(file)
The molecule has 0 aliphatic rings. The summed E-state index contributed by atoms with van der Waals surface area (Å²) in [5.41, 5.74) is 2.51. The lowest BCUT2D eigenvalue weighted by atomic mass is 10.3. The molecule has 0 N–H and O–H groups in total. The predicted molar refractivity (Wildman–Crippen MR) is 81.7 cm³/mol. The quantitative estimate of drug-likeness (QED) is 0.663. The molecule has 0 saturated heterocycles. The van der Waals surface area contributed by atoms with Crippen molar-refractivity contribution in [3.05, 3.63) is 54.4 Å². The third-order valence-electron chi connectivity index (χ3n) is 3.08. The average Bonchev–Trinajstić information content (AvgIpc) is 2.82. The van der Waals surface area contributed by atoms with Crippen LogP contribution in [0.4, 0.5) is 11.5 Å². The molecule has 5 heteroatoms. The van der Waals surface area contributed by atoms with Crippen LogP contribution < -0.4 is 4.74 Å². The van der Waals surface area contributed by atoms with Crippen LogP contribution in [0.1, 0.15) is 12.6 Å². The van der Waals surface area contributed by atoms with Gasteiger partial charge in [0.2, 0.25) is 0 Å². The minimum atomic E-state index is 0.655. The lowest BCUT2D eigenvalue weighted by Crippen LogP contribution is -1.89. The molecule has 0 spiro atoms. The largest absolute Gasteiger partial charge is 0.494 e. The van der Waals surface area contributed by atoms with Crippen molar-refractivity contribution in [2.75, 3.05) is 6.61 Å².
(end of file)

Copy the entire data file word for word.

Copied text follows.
The molecule has 0 aliphatic rings. The summed E-state index contributed by atoms with van der Waals surface area (Å²) in [5.41, 5.74) is 2.51. The lowest BCUT2D eigenvalue weighted by atomic mass is 10.3. The molecule has 0 N–H and O–H groups in total. The predicted molar refractivity (Wildman–Crippen MR) is 81.7 cm³/mol. The quantitative estimate of drug-likeness (QED) is 0.663. The molecule has 0 saturated heterocycles. The van der Waals surface area contributed by atoms with Crippen molar-refractivity contribution in [3.05, 3.63) is 54.4 Å². The third-order valence-electron chi connectivity index (χ3n) is 3.08. The average Bonchev–Trinajstić information content (AvgIpc) is 2.82. The van der Waals surface area contributed by atoms with Crippen LogP contribution in [0.4, 0.5) is 11.5 Å². The molecule has 5 heteroatoms. The van der Waals surface area contributed by atoms with Crippen LogP contribution < -0.4 is 4.74 Å². The van der Waals surface area contributed by atoms with Crippen LogP contribution in [0.1, 0.15) is 12.6 Å². The van der Waals surface area contributed by atoms with Gasteiger partial charge in [0.2, 0.25) is 0 Å². The minimum atomic E-state index is 0.655. The lowest BCUT2D eigenvalue weighted by Crippen LogP contribution is -1.89. The molecule has 0 spiro atoms. The largest absolute Gasteiger partial charge is 0.494 e. The van der Waals surface area contributed by atoms with Crippen molar-refractivity contribution in [2.75, 3.05) is 6.61 Å².